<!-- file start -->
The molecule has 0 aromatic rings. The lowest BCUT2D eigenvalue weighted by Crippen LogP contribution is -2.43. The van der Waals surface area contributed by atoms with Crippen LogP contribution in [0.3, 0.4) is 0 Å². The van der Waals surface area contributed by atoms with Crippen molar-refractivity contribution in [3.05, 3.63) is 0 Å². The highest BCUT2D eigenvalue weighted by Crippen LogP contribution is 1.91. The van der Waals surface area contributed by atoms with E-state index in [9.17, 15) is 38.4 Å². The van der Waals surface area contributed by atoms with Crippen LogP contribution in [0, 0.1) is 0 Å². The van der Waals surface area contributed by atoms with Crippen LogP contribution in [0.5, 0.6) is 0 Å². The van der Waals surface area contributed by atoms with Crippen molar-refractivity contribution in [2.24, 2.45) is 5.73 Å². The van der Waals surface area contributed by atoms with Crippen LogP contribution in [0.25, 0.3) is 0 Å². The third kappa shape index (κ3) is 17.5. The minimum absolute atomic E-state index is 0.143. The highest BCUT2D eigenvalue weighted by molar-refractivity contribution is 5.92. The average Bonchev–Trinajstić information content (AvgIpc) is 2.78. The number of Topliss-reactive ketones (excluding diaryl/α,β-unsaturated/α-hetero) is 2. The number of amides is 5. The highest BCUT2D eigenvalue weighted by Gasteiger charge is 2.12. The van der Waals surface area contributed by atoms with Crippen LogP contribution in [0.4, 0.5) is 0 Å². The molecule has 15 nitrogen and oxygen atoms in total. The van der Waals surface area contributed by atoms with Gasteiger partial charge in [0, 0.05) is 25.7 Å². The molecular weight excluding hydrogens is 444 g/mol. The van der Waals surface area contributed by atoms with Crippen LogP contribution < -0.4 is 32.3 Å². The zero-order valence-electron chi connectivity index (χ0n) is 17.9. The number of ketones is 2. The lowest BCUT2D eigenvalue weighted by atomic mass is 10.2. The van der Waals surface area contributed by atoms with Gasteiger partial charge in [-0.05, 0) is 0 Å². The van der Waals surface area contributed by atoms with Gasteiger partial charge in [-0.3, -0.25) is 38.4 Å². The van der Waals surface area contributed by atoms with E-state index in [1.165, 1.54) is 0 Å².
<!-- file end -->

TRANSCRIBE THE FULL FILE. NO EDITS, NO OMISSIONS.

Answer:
The molecule has 0 aromatic rings. The lowest BCUT2D eigenvalue weighted by Crippen LogP contribution is -2.43. The van der Waals surface area contributed by atoms with Crippen LogP contribution in [0.3, 0.4) is 0 Å². The van der Waals surface area contributed by atoms with Crippen molar-refractivity contribution in [3.05, 3.63) is 0 Å². The highest BCUT2D eigenvalue weighted by Crippen LogP contribution is 1.91. The van der Waals surface area contributed by atoms with E-state index in [9.17, 15) is 38.4 Å². The van der Waals surface area contributed by atoms with Crippen LogP contribution in [0, 0.1) is 0 Å². The van der Waals surface area contributed by atoms with Crippen LogP contribution in [0.5, 0.6) is 0 Å². The van der Waals surface area contributed by atoms with Crippen molar-refractivity contribution in [2.24, 2.45) is 5.73 Å². The van der Waals surface area contributed by atoms with Crippen LogP contribution in [0.25, 0.3) is 0 Å². The third kappa shape index (κ3) is 17.5. The minimum absolute atomic E-state index is 0.143. The highest BCUT2D eigenvalue weighted by molar-refractivity contribution is 5.92. The average Bonchev–Trinajstić information content (AvgIpc) is 2.78. The number of Topliss-reactive ketones (excluding diaryl/α,β-unsaturated/α-hetero) is 2. The number of amides is 5. The highest BCUT2D eigenvalue weighted by Gasteiger charge is 2.12. The van der Waals surface area contributed by atoms with Crippen LogP contribution in [0.4, 0.5) is 0 Å². The molecule has 15 nitrogen and oxygen atoms in total. The van der Waals surface area contributed by atoms with Gasteiger partial charge in [0, 0.05) is 25.7 Å². The molecular weight excluding hydrogens is 444 g/mol. The van der Waals surface area contributed by atoms with Crippen LogP contribution < -0.4 is 32.3 Å². The zero-order valence-electron chi connectivity index (χ0n) is 17.9. The number of ketones is 2. The lowest BCUT2D eigenvalue weighted by atomic mass is 10.2. The van der Waals surface area contributed by atoms with Gasteiger partial charge in [-0.05, 0) is 0 Å². The van der Waals surface area contributed by atoms with Gasteiger partial charge in [-0.3, -0.25) is 38.4 Å². The van der Waals surface area contributed by atoms with E-state index in [1.165, 1.54) is 0 Å².